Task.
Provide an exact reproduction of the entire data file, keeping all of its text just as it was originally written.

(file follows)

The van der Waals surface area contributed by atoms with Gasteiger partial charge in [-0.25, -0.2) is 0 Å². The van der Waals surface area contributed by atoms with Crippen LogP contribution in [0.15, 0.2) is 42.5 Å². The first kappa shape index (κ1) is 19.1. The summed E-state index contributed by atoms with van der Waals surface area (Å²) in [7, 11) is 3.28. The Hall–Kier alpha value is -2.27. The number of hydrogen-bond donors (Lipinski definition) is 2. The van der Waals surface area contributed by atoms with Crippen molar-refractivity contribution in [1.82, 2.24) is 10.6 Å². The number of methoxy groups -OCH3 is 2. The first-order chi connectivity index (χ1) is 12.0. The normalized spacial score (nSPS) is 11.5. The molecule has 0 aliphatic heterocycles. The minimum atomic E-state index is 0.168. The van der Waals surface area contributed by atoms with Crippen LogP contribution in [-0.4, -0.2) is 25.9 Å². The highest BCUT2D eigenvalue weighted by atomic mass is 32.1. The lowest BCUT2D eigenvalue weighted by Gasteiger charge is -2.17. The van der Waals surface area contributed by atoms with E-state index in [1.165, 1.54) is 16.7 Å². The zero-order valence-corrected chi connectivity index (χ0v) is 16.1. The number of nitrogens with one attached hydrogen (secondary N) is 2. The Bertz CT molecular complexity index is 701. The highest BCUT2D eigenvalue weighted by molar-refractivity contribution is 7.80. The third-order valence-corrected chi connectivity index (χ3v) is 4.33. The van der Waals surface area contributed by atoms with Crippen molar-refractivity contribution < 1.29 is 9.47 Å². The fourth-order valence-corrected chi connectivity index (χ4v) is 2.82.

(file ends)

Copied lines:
The van der Waals surface area contributed by atoms with Gasteiger partial charge in [-0.25, -0.2) is 0 Å². The van der Waals surface area contributed by atoms with Crippen LogP contribution in [0.15, 0.2) is 42.5 Å². The first kappa shape index (κ1) is 19.1. The summed E-state index contributed by atoms with van der Waals surface area (Å²) in [7, 11) is 3.28. The Hall–Kier alpha value is -2.27. The number of hydrogen-bond donors (Lipinski definition) is 2. The van der Waals surface area contributed by atoms with Crippen molar-refractivity contribution in [1.82, 2.24) is 10.6 Å². The number of methoxy groups -OCH3 is 2. The first-order chi connectivity index (χ1) is 12.0. The normalized spacial score (nSPS) is 11.5. The molecule has 0 aliphatic heterocycles. The minimum atomic E-state index is 0.168. The van der Waals surface area contributed by atoms with Crippen LogP contribution in [-0.4, -0.2) is 25.9 Å². The highest BCUT2D eigenvalue weighted by atomic mass is 32.1. The lowest BCUT2D eigenvalue weighted by Gasteiger charge is -2.17. The van der Waals surface area contributed by atoms with E-state index in [1.165, 1.54) is 16.7 Å². The zero-order valence-corrected chi connectivity index (χ0v) is 16.1. The number of nitrogens with one attached hydrogen (secondary N) is 2. The Bertz CT molecular complexity index is 701. The highest BCUT2D eigenvalue weighted by molar-refractivity contribution is 7.80. The third-order valence-corrected chi connectivity index (χ3v) is 4.33. The van der Waals surface area contributed by atoms with Crippen molar-refractivity contribution < 1.29 is 9.47 Å². The fourth-order valence-corrected chi connectivity index (χ4v) is 2.82.